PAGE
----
Script-Served Content Indexing
Google has supported crawling and indexing of AJAX content for several years now, and even created special guidelines utilising HTML snapshot capabilities to help webmasters ensure that their rich content served this way was discovered and indexed fully.
The Test – How to check Script-Served Content Indexing
First, we registered a new domain name and set it up on Google Webmaster Tools. We made two versions of the homepage – one with a charming poem about widgets served via Google Tag Manager custom HTML, and one with a different poem served as normal inline HTML.
The inline HTML page was put up first and tracked using Stat, which takes ranking samples from SERPs based on specific query terms. We were aiming for an immensely long-tailed search term of course for purposes of this experiment, and after WMT submission it only took 3 days for the content to appear in Google results.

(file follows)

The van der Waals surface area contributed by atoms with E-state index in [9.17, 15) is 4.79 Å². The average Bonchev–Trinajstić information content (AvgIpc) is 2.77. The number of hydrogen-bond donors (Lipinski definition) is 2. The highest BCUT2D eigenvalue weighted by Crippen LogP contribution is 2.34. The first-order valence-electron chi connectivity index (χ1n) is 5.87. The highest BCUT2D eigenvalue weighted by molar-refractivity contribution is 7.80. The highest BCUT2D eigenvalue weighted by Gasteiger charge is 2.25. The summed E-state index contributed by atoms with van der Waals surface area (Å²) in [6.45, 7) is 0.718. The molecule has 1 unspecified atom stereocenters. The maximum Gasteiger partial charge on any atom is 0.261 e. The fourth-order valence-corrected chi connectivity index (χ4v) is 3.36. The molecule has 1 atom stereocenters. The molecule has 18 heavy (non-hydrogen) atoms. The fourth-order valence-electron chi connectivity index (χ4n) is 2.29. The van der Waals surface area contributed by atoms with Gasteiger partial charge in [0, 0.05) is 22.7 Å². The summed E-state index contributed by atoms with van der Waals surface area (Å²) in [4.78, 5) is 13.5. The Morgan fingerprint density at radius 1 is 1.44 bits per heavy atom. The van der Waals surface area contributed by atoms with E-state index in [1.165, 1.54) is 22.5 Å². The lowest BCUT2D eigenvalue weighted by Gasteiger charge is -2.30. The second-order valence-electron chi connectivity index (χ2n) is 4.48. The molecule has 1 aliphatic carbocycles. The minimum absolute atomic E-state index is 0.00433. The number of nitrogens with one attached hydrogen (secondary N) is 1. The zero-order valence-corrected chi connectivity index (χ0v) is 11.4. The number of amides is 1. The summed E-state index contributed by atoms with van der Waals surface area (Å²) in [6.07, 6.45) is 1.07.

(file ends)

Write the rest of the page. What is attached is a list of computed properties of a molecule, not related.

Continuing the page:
Note that this was just the raw content – no links, no social, nothing but a single webpage and a Webmaster Tools account. Not bad, eh?
We then replaced this with the version of the homepage that had different content on it, all deployed this time via Google Tag Manager so the source code of the page looked like this:
This took a little longer – about three days to initially become visible, then a hiccup for over a week before it started ranking consistently for the page H2 term. Note that at no point did the page become visible at all in Bing or Yahoo even after the WMT submission – but then those engines have never claimed to be AJAX crawling experts, which is fair enough. The SERP sampling for these terms is provided by our chums over at Stat, if anyone wants to see visibility graphing like this for themselves.